Gore adds that Ohio has plenty of available venture capital funding. “One of the largest venture capital funds, Drive Capital, is located here, and they have been a driving force in helping to really expand that piece of the ecosystem in terms of making funding accessible to various stages of organisations, whether it be early stage or growth stage.”
The perfect recipe
But innovation relies on more than just investment and Ohio offers fintechs the three key ingredients of success: partners, customers and talent.
“They all go hand in hand here,” Gore explains. “You can have access to some of the biggest companies in the world – global companies, Fortune 500 – but, at the end of the day, if you don’t have talent to service them, it’s not going to really do you any good.”
In addition to relatively close proximity to North America’s major financial centres, the state also has the sixth largest financial services industry in the US, Gore points out. It is also number three for top 50 bank headquarters and fourth for top 50 insurance headquarters by asset, according to JobsOhio. Last year, the state also passed legislation that protects companies developing innovative uses for blockchain technology, in a regulatory boost for fintech firms.
“Most people aren’t aware of that huge opportunity,” Gore adds. “A well-established financial and retail ecosystems already exist here, creating, again, that opportunity for immediate success.”
Ohio’s other key offering is talent. “From a workforce perspective, we’ve got 245,000 employees in financial services. That’s nearly the size of New York City’s and larger than the city of London’s. I would also add that, yearly, we’re looking at another 44,000 – that’s graduating potential candidates for the sector.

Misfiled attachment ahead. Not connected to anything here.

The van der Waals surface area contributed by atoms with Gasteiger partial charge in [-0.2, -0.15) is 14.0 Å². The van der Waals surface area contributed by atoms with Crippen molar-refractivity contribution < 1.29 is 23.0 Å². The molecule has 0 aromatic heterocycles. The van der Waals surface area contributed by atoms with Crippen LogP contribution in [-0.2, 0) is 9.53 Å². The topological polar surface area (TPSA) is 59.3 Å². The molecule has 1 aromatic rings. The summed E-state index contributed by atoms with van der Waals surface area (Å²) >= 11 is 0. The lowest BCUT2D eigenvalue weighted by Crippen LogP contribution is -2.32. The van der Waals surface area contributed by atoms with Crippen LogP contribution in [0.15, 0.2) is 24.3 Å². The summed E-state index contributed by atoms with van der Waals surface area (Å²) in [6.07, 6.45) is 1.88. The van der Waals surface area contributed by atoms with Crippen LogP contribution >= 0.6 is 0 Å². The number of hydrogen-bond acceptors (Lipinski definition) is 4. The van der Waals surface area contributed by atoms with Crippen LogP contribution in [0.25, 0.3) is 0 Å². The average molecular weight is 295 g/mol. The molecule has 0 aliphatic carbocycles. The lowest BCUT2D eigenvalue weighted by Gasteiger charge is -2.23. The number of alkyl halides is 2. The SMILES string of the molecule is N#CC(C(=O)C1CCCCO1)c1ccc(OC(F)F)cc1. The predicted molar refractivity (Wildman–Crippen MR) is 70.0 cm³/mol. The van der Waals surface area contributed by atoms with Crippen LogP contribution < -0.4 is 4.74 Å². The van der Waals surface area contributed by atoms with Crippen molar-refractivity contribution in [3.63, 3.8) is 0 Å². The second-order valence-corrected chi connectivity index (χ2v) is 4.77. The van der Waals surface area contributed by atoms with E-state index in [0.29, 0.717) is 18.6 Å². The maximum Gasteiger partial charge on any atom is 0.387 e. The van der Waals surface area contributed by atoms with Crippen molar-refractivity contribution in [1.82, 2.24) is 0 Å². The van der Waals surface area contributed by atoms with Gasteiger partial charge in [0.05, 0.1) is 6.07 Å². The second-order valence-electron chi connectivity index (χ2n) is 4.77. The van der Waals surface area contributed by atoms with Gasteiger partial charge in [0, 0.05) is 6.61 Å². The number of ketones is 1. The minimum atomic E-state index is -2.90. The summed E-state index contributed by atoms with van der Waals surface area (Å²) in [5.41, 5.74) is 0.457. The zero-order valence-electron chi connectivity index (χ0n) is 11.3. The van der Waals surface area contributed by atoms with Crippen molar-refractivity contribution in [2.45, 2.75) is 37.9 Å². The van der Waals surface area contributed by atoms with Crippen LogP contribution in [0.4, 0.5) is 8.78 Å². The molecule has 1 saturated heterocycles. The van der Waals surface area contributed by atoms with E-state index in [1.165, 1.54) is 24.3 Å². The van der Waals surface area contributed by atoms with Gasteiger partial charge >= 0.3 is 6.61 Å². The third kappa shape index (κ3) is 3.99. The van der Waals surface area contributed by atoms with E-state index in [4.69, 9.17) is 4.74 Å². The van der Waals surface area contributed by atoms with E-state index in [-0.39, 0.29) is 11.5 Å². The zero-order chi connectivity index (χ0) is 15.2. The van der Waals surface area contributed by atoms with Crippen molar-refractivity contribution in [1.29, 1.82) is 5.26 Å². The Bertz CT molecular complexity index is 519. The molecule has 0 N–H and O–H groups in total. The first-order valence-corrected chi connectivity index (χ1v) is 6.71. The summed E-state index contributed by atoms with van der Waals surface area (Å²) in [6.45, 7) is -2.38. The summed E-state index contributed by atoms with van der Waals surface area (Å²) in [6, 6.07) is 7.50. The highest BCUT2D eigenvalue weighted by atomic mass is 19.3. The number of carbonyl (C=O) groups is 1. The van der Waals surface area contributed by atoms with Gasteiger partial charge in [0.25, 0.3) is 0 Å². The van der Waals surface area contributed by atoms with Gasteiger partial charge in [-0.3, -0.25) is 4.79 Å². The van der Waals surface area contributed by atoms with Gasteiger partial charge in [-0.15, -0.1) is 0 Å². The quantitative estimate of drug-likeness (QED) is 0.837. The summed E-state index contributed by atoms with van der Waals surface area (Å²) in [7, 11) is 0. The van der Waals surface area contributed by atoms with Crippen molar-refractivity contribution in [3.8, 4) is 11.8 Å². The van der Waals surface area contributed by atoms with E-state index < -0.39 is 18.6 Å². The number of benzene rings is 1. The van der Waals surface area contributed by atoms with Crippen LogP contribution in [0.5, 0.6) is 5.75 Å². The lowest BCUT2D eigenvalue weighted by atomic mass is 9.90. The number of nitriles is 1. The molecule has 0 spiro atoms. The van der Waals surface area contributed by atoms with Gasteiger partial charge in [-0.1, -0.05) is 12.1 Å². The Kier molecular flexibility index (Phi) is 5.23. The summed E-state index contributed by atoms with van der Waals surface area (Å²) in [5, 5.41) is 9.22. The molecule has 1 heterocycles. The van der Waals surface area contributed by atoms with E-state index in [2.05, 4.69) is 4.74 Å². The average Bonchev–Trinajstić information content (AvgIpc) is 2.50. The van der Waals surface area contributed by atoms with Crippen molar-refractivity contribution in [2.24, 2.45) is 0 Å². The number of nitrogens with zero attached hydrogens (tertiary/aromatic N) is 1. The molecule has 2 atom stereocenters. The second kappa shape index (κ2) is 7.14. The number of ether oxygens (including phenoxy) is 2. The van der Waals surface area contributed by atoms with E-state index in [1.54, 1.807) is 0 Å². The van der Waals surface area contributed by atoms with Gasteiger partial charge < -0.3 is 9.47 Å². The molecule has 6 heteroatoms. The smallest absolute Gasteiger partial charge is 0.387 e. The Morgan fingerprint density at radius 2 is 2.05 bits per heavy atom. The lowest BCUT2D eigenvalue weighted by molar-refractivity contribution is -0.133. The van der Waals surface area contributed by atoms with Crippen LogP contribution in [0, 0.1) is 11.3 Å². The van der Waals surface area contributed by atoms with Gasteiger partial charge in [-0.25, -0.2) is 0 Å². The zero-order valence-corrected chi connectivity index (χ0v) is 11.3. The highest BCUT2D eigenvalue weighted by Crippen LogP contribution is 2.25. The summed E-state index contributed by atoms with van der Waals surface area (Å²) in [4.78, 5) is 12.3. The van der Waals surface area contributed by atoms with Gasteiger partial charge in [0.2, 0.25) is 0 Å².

“When you start looking at the workforce, there’s a lot of potential opportunity, and so it really makes a lot of sense to take a closer look at Ohio.”
The state has long had a reputation for backing and producing, winners. One of its biggest claims to fame is as a bellwether for US elections. Only three presidents in the last 150 years have won the White House without securing the swing state. In addition, Ohio has produced a total of seven presidents so far, a feat beaten only by Virginia, with eight.
Other famous, not to mention groundbreaking, sons and daughters of the state include astronaut Neil Armstrong, film director Steven Spielberg, author Toni Morrison, Olympic gymnast Simone Biles and inventor of the lightbulb, Thomas Edison.